Tributes have poured in for one of the country’s leading urban planners, Sir Peter Hall.
Sir Peter, who was 82, came to live in Blackpool as a boy during the Second World War and was educated at Blackpool Grammar School.
His father was a clerical officer in the pensions service and, although Sir Peter worked all over the country, he never forgot his time in Blackpool.
He returned to chair the Blackpool regeneration agency ReBlackpool from 2004 to 2008 and was a keen promoter of the resort’s bid to host a supercasino.
He was also a strong supporter of Blackpool’s trams system and fought to establish a link between the trams and the railway using hybrid diesel trams to run on the railway line from the Pleasure Beach to Preston.
Sir Peter took a degree and PhD in Geography at St Catharine’s College Cambridge and lectured at several universities and colleges.
He championed urban garden cities, huge projects such as Crossrail in London, and was considered by many to be the father of the industrial enterprise zone concept.
He was advisor to successive governments and was knighted in 1998 for services to the Town and Country Planning Association.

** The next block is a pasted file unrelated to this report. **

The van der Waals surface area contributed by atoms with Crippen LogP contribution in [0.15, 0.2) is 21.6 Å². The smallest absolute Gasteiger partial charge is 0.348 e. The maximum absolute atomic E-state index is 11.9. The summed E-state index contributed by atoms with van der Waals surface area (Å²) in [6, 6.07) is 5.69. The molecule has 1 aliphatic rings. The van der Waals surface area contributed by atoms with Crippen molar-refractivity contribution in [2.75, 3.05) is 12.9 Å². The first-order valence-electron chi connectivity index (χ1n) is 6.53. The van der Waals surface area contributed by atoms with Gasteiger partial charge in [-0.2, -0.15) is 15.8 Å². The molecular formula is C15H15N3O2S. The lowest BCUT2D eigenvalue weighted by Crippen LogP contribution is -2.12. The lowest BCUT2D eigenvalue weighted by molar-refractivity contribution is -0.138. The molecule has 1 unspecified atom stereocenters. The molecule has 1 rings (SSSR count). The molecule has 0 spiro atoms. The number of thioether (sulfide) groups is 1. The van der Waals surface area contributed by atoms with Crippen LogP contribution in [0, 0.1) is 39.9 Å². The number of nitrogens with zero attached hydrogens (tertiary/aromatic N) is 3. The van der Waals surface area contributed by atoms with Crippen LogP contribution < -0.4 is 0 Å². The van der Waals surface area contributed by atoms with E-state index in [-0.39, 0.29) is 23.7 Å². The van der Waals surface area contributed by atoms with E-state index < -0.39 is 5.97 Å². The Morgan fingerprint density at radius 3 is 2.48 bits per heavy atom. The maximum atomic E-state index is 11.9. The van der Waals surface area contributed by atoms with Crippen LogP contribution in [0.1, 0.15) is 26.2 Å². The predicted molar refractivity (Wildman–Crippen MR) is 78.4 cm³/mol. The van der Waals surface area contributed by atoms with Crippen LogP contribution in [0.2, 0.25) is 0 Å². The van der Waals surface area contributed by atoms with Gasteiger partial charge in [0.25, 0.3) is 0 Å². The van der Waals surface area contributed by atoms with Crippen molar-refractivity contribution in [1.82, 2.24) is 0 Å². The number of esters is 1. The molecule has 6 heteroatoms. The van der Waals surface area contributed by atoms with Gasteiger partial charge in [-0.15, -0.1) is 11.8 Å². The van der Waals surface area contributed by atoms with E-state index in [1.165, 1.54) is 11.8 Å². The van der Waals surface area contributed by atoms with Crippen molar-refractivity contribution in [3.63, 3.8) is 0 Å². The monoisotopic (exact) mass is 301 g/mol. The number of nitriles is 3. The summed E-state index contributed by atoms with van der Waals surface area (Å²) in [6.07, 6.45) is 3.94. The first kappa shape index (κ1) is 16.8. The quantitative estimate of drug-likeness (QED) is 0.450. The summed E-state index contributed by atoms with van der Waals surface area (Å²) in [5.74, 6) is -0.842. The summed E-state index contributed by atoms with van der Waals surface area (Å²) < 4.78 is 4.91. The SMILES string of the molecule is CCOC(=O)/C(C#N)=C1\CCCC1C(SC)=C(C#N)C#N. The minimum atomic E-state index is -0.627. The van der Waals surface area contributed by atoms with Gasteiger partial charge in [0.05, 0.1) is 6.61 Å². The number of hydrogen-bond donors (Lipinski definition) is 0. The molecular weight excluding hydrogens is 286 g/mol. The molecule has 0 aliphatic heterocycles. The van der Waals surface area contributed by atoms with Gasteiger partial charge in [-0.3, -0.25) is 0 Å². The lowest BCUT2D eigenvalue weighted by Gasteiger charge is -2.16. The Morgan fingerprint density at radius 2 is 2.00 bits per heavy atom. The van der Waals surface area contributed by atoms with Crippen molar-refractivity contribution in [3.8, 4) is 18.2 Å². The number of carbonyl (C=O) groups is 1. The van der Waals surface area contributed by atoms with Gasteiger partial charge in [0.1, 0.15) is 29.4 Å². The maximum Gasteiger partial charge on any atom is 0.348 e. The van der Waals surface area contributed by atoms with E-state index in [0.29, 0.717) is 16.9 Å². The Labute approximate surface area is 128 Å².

Former Blackpool North MP and Blackpool Civic Trust chairman Joan Humble said he was a highly respected figure nationally and locally.
She said: “He was a man who shared a vision for Blackpool that would support that which was best in our past but also that which would move us forward into the 21st Century.
“His support was very important to Blackpool. People listened to what he had to say, he was so respected and I am very sad he has died.”
Alan Cavill, Director of Places for the council, said: “Blackpool Council was saddened to hear of the loss of Sir Peter Hall. This giant of the world of urban planning was educated in Blackpool and had returned to the town to help us with regeneration as Chair of ReBlackpool and latterly he was leading on a project to help innovate the tram system even further.
“He will be greatly missed and our thoughts are with his family at this sad time”.
At the time of the super-casino bid, Sir Peter spoke at a regeneration conference at the Reebok stadium and said: “Blackpool is a town which has lost its industry, lost its focus during the 1980s and some may say it has lost its appetite to attract. We have a unique chance here to change around the fortunes of a resort which many have already written off and this chance comes with the urban regeneration of some of the most deprived areas of the town.”
The casino bid later came to nothing but Sir Peter fought on for the town until he stepped down from ReBlackpool in 2008 and helped lay the foundations for the Talbot Gateway and Prom regeneration. He also opened the Solaris Centre in 2004 after the £1.5m project to create a renewable energy hub from the former Harrowside Solarium.